To Fix or Not To Fix: That Is the Question.
Posted March 03, 2019 01:18 AM
No matter what vehicle you drive, when certain things break, you have to make a decision. Should I get it fixed now, later or never? Air conditioning is one of those things. You can certainly live without air conditioning, but it sure is nice to have on a sweltering day.
Let's say your air conditioning breaks in the fall and you live in a climate where it gets quite cold in the winter. Should you get it fixed now, wait until spring since it won't get warm until then or maybe not get it fixed at all?
That can be a tough decision. There are several reasons air conditioning in vehicles break. One is fairly simple: It could be an electrical problem, perhaps a relay or solenoid is not turning on the system. It's also a fairly inexpensive repair and doesn't require hours of labor.
Or, the problem is that the coolant has leaked out. Your service facility can find the leak and replace the parts that are leaking. With a refrigerant recharge, you're back in business. The repair costs vary, depending on the reason for the leak.
When air conditioning malfunctions involve a compressor, evaporator or condenser, the costs can be significant since parts and labor add up. Depending on the age and value of your vehicle, you may choose to simply roll down the windows and live with it.
Keep in mind that many vehicles in cold climates use air conditioning in winter. Many vehicles automatically turn on the A/C when you use the defroster. The A/C dries the heated air it blows on the windshield and side windows to eliminate fogging more quickly. Outside conditions such as snow and ice can severely hamper visibility. Add to that fogging on the inside and it can present very challenging conditions for the driver.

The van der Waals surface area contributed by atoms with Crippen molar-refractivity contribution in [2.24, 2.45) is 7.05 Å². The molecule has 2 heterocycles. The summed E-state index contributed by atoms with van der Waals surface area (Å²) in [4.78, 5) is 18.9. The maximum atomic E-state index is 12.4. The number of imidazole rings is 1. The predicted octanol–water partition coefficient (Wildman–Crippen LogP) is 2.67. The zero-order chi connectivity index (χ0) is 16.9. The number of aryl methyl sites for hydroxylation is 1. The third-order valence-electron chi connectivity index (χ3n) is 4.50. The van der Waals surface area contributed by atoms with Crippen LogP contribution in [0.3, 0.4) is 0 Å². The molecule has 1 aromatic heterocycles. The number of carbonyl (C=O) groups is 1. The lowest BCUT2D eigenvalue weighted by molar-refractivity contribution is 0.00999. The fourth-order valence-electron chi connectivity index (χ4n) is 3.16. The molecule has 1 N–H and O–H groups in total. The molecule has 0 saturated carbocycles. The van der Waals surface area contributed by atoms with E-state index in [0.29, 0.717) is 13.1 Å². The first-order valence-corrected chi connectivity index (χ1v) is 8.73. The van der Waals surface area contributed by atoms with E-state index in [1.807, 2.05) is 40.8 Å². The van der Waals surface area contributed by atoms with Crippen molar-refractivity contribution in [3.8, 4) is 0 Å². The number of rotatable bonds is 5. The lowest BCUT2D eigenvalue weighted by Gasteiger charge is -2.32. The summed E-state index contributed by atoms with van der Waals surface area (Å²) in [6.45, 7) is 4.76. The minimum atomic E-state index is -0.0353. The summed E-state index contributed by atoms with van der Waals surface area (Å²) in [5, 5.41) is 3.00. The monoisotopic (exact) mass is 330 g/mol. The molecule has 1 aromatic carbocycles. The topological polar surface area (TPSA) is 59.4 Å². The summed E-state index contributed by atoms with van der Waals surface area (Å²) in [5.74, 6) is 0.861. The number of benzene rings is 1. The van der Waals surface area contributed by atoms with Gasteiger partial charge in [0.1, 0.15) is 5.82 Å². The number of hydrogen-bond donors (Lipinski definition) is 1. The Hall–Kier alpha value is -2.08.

In order for all systems to be functioning optimally, a vehicle owner might feel it's worth it for safety reasons to get a broken air conditioner fixed, even if it is done right before the approach of cold weather. Discuss these options with your service advisor so you can make the best decision for your situation.
The Edible Engine
Posted January 20, 2019 03:02 AM
You may have had a friend whose vehicle was the victim of hungry rodents. After all, mice, rats and squirrels—even rabbits—have been known to gnaw on wires in engine compartments, causing vehicle electrical systems to go haywire. They can disable a vehicle completely and be very expensive to fix.
In 2017, some drivers noticed their vehicle's wiring was being chewed and found out the automaker was using a relatively new material for covering their wires: soy. Many of the repairs to their new vehicles weren't covered under warranty by the manufacturer when it was discovered rodents were eating the wiring. So the owners filed a class action suit, saying the soy covering was essentially baiting the critters.
The automakers tell a different story, saying mice, rats and squirrels have been chewing through wire insulation long before it was made out of soy.